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The Russian political term leaderism (Russian: вождизм, vozhdism) means "a policy directed at the affirmation/confirmation of one person in the role of an indisputable or infallible leader". Vozhdism is widespread in totalitarian and authoritarian régimes. Manifestations of vozhdism include clientelism, nepotism, tribalism, and messianism.
Ancient Greek tyranny, as described in the Politics by Aristotle, represents an early form of leaderism. Forms of leaderism include Italian Fascism, Führerprinzip, Stalinism, Maoism, and Juche. According to Nikolai Berdyaev (1874-1948), Leninism represented a new type of leaderism, featuring a leader of masses having dictatorship powers. Adolf Hitler and Benito Mussolini attempted to imitate Vladimir Lenin, while Joseph Stalin as vozhd exemplifies an ultimate type of such a Supreme leader.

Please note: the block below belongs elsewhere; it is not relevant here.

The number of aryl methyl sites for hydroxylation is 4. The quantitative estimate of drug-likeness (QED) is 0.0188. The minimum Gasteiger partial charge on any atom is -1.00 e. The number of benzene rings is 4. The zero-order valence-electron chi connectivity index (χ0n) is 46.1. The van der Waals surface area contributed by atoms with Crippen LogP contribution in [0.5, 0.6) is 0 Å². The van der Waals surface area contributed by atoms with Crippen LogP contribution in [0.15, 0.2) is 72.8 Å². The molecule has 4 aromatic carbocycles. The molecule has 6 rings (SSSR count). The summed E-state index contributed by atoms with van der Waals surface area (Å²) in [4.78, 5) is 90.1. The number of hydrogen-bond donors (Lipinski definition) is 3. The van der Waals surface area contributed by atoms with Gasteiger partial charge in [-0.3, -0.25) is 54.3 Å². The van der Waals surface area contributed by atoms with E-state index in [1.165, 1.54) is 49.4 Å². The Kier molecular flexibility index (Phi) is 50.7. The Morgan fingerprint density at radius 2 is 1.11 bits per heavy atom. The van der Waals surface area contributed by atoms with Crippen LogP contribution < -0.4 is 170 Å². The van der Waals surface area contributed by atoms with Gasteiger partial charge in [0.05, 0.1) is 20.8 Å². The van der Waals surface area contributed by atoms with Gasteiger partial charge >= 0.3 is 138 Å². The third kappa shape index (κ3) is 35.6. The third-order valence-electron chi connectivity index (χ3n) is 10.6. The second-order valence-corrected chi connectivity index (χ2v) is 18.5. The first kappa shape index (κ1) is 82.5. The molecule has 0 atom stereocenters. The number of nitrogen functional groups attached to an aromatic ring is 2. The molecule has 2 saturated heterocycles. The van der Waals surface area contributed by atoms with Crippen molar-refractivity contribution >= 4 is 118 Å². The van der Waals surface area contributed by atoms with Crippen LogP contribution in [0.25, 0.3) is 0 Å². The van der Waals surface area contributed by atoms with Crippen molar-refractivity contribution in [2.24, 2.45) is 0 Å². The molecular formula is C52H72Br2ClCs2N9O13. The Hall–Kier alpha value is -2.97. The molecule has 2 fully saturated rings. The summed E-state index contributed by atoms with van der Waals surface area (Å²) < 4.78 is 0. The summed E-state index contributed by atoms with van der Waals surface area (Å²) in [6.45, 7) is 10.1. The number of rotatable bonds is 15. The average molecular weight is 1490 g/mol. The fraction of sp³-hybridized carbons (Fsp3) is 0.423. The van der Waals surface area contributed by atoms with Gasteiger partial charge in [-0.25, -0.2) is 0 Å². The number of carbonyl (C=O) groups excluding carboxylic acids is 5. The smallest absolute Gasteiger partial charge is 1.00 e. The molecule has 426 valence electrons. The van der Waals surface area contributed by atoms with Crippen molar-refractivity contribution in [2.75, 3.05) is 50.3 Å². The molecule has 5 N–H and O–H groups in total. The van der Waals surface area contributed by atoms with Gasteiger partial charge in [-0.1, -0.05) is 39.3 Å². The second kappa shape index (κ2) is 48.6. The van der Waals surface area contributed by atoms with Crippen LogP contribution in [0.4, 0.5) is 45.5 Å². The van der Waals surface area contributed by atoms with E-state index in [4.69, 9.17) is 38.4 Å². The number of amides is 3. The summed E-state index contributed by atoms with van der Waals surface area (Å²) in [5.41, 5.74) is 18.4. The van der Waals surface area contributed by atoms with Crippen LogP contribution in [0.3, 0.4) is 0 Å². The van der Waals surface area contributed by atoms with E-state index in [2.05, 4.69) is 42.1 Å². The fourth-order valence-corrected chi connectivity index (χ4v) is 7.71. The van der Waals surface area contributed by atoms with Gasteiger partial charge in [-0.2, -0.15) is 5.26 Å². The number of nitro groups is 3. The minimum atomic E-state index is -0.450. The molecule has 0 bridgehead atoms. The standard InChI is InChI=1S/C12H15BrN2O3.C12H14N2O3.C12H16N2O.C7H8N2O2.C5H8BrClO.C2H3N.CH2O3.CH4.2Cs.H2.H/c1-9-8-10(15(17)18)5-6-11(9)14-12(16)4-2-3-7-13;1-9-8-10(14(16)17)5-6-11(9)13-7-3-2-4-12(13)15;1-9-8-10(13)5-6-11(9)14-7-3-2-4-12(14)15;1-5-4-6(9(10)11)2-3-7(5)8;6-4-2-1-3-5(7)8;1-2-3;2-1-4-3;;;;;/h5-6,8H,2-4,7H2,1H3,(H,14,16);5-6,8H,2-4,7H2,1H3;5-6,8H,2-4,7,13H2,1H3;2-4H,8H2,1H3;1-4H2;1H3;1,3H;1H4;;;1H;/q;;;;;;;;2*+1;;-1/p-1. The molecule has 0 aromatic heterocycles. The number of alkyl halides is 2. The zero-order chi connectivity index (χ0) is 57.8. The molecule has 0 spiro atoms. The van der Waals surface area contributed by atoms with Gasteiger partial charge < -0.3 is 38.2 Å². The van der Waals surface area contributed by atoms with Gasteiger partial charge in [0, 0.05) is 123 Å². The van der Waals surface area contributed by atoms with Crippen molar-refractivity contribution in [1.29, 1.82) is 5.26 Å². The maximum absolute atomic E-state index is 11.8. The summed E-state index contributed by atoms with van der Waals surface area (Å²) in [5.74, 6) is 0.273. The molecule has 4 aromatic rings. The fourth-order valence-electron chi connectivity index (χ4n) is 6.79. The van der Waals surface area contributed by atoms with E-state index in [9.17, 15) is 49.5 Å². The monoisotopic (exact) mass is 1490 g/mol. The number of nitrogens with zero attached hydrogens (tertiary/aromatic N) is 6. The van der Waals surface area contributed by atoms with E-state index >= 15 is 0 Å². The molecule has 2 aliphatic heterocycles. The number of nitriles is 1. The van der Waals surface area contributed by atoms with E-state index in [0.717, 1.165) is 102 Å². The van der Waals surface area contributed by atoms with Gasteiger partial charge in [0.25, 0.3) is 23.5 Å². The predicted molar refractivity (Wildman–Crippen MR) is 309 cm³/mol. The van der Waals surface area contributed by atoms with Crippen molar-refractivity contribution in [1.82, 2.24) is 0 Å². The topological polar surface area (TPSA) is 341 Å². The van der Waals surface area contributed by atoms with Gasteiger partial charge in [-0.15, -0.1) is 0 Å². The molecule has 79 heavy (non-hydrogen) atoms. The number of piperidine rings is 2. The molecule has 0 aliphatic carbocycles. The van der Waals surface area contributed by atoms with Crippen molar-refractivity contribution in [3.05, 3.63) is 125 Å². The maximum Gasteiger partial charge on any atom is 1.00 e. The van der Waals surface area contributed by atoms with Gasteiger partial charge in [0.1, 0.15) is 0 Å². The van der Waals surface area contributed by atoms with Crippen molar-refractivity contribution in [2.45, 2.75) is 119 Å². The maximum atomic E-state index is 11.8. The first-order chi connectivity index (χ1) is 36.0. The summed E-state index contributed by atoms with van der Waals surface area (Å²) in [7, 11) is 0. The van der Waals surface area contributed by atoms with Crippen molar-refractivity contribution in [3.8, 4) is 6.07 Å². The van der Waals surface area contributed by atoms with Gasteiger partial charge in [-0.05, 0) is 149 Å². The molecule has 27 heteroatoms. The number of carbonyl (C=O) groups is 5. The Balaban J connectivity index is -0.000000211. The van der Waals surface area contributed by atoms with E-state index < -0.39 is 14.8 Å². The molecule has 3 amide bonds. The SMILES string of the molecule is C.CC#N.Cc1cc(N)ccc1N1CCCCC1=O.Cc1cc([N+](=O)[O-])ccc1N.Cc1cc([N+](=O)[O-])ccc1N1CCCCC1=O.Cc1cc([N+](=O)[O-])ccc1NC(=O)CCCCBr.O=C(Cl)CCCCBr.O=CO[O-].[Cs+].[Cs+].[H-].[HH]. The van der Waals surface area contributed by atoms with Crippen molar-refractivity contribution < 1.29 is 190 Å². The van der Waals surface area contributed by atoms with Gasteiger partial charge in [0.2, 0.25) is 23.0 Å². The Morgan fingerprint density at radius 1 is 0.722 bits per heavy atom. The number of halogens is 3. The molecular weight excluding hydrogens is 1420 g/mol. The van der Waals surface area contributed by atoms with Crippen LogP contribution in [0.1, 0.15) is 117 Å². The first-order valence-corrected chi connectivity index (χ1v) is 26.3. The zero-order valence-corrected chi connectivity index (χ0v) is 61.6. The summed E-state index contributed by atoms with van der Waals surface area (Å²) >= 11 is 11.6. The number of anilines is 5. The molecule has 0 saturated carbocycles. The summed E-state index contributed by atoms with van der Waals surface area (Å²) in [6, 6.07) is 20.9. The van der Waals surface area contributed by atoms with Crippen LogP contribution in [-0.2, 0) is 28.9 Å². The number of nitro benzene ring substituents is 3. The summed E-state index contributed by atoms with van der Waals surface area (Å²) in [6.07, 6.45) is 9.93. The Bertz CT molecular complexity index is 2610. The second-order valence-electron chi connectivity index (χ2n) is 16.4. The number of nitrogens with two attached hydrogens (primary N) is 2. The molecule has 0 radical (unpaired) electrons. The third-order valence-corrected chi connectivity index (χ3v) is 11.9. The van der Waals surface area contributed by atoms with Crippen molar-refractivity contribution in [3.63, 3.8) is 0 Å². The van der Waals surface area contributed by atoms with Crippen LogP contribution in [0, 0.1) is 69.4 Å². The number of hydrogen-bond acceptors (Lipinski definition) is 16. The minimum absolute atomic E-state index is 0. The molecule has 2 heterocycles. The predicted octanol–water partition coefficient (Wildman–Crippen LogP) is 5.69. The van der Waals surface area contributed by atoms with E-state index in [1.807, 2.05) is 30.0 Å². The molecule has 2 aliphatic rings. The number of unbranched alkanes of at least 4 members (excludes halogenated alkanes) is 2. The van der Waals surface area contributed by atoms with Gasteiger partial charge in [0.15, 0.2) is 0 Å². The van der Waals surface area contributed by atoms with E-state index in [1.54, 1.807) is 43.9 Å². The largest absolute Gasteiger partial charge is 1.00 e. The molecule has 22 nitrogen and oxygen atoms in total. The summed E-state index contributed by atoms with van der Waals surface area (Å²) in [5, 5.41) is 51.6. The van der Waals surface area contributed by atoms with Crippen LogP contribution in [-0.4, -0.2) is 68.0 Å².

Сталин уже вождь-диктатор в современном, фашистском смысле.
Sometimes local personality cults were attributed to the backwardness of the population and 'leaderism' was treated as an ethnic disease.
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